Yglesias seems to be on a one man “there is no social security crisis” crusade. Now, it’s true that no one is going to perish in a mangled, fiery, blood-soaked heap of runaway social security next week, or even next decade. But let me say a couple things. (There will be MUCH MUCH MUCH more in coming months).
First, we are approaching something very like a comprehensive fiscal crisis. Check out Jagadeesh Gokhale’s and Keith Smetters’s paper on the “Fiscal Imbalance” or “FI.” The FI is “current federal debt held by the public plus the present value of all projected federal non-interest spending, minus all projected federal receipts.” A sustainable fiscal policy has an FI of zero. The estimated FI is about $47 trillion. That’s real money. To get the gravity of the problem, think about this: Holding other options fixed we could wipe out the FI if we (pick one):
— raised federal income tax collections by 70.1%.
— raised payroll tax collections by 96.7% [!].
— cut discretionary spending by 107.8%. [Impossible!!!]
— cut Social Security & Medicare outlays 45.9%.
(This stuff is above is neatly packaged in Shaviro’s Regulation paper.)
Clearly, a real solution will be some combination of spending cuts, small tax increases (big raises can cost more is distortion than they bring in in revenue) and Social Security and Medicare reform. It is just not possible to correct the massive FI by tinkering around the edges of the major entitlement programs until they really are in a genuine crisis.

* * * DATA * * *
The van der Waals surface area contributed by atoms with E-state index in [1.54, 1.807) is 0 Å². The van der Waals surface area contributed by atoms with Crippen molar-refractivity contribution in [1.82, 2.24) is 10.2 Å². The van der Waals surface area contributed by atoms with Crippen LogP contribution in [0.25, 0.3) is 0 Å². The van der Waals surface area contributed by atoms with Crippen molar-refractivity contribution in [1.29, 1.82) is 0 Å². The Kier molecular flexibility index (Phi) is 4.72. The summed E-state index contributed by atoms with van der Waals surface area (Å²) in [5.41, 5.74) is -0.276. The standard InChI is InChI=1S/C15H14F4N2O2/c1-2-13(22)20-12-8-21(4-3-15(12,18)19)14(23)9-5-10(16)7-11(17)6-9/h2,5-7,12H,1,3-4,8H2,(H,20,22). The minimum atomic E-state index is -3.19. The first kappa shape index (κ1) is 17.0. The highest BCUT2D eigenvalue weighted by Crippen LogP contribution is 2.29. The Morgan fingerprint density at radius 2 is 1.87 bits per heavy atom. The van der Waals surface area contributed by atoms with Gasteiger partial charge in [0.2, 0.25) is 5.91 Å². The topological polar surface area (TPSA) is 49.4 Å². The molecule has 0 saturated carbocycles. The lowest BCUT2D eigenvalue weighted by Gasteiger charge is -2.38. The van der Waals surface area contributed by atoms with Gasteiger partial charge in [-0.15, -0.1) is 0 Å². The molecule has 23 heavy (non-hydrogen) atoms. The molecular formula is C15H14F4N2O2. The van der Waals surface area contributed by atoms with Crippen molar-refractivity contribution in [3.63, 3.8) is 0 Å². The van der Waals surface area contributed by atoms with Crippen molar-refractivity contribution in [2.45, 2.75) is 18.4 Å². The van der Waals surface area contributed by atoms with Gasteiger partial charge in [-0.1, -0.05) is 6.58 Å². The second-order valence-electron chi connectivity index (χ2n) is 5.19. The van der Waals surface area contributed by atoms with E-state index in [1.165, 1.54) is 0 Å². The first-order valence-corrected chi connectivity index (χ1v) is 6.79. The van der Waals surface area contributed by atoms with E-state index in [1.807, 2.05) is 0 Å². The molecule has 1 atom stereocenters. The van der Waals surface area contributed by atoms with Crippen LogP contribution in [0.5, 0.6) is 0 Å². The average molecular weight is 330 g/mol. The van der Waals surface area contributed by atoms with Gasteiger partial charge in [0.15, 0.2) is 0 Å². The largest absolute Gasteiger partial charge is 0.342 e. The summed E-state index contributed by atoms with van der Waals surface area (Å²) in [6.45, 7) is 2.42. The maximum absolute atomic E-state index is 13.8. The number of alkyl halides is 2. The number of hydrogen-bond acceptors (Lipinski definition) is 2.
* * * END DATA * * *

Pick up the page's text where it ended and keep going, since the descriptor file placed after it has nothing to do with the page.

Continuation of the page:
Second point! This is way more important. The case for social security reform by no means depends on the existence of a crisis. Social Security as it exists is extremely bad public policy. A reform package like Cato’s is both a practical and moral improvement. It eliminates the budgetary burden of social security over the long haul. It places retirement largely outside the fickle, unstable and risky context of politics. It meets a demand of justice in expanding and strengthening property rights over the fruits of one’s labor. It meets a demand of justice by creating a system where people internalize responsibility for their own long-term welfare. It meets a demand of justice by broadening the class of stakeholders in a healthy, stable, high-growth market liberal order.
That’s the argument for social security reform. If there wasn’t even a prospect of a crisis, if the current system was infinitely sustainable in fiscal terms, we still ought to adopt something like the Cato plan on grounds of justice.
Summary: (1) all the “there is no crisis” noise irresponsibly evades the broader looming fiscal crisis in which social security outlays figure massively; (2) even if no crisis loomed, we should still switch to a system of personal accounts on grounds of justice; (3) In the face of “no crisis” arguments, proponents of reform should place Social Security in the larger economic context, and then move on to the abundant practical and moral merits of the reform proposal. Don’t allow the independent moral case get lost in crisis vs. no crisis minutiae.